}
   #endregion
}



 

It can then be consumed from anywhere in our web project via:
ReportContext.Current.StartDate

This greatly helps reduce code duplication. It's also possibly to cleanly encapsulate input validation and custom rules. If you followed the code above, you'll notice that if the "s" and "e" parameters are invalid, then it'll automatically set a StartDate of 5 days ago and an EndDate of today. But, if there's a valid "s" without a valid "e", well, we'll assume we want a report for a single day and leave EndDate null. Granted, that might business logic which should be located in your business layer, but in this case it's a presentation specific rule ('cuz we said so). Also worth noting is the use of the HttpContext.Items collection, which provides us exactly with the scope we want – 1 request. We're using a lazy-load, but you could just as easily place the code in BeginRequest.

It'd be possible to achieve the same thing using a base class for your pages. Either way works, but I do prefer this method.

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7 Responses to Give your website more context

  1. With .NET 2.0 I tend to make the Context class static.

  2. karl says:

    Chris:
    Ya…ur right. I tend to stay away from Private in some cases because it’s so much harder to test. Internal works well, especially with the InternalsVisibleTo attribute in 2.0

  3. Chris Taylor says:

    This is a nice idea, I guess the constructor should be made private since the Current property is acting as a factory type method which could be bypassed by the public constructor?

  4. DavidHogue says:

    Brilliant!

    We’ve just been using the HttpContext, but that involves casting all over the place. Things break if the context hasn’t been setup. And of course it’s all difficult to test.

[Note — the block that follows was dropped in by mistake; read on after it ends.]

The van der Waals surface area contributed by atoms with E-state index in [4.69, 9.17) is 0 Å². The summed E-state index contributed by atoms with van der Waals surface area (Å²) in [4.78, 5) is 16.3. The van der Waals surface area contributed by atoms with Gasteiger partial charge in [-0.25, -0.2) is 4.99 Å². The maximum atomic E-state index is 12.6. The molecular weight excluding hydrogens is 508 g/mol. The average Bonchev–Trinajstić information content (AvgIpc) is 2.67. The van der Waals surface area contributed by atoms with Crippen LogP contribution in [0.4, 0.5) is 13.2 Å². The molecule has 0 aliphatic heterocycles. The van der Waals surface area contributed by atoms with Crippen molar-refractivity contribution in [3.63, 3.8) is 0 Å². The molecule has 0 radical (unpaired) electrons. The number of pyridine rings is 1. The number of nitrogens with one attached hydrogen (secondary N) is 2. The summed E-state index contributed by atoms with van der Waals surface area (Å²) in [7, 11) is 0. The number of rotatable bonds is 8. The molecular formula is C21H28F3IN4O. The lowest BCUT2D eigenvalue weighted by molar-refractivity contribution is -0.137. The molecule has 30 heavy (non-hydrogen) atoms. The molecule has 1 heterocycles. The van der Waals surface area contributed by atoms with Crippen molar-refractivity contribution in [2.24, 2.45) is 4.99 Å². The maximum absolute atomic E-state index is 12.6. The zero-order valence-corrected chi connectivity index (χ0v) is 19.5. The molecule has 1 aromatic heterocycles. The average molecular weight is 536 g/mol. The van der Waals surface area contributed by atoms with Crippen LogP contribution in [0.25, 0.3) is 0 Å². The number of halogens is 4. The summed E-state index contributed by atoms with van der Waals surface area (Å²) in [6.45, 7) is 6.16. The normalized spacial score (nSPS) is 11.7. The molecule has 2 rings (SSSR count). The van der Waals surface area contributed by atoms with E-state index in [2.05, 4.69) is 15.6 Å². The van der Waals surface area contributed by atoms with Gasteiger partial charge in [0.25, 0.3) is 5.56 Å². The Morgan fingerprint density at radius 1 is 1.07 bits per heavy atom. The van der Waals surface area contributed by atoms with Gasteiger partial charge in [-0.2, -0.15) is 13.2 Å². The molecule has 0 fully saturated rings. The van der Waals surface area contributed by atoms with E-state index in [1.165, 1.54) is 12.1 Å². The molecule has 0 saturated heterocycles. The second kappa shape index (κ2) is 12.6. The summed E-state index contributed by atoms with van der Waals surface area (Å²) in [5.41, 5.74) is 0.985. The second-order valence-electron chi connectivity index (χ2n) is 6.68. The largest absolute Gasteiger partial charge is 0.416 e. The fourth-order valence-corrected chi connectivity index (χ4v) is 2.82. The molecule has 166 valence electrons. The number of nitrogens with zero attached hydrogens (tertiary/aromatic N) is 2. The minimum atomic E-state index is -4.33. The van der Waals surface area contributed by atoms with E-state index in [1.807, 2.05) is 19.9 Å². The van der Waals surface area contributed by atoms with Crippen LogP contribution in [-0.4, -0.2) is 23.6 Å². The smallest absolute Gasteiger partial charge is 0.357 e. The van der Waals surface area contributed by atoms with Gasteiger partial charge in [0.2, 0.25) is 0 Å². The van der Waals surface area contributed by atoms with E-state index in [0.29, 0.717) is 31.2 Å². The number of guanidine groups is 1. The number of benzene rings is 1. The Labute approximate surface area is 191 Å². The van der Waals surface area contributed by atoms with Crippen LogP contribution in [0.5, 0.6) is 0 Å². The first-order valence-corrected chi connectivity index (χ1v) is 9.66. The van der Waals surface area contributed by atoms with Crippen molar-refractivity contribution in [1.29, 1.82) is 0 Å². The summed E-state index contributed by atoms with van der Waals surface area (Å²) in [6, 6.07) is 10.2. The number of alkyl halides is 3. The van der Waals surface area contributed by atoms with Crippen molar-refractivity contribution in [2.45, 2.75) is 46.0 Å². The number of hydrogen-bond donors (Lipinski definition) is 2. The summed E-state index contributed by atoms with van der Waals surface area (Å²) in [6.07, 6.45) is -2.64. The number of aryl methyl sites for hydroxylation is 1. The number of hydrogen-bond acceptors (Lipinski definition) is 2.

5. Haacked says:

    I was just going to say that. That’s one problem I’ve been having in Subtext is some code is not testable because it accesses the HttpContext directly. ReportContext.Current could suffer from the same problem, since it’s hard to inject a mock in there.

    You could use my technique for simulating HTTP Context http://haacked.com/archive/2005/06/11/Simulating_HttpContext.aspx to test this code, but that technique has limitations (for example, Server.MapPath won’t work).

  6. jmiller says:

    One of the nice things in RoR is that they built in mechanisms to stub out the equivalent of HttpContext so you can write automated tests easier without all the extra interface abstractions.

    For testability, one easy way to do it is simply set a rule that your presenter/controller’s are never allowed to reference any class from the System.Web.* namespaces.

  7. jmiller says:

    I’ve done the same thing for the exact same reasons. For the sake of TDD, you might want to extract an interface out of the ReportContext class and have it pushed into other classes via dependency injection for the sake of testability. That’s one of the quickest ways to decouple controller code from the ASP.Net runtime.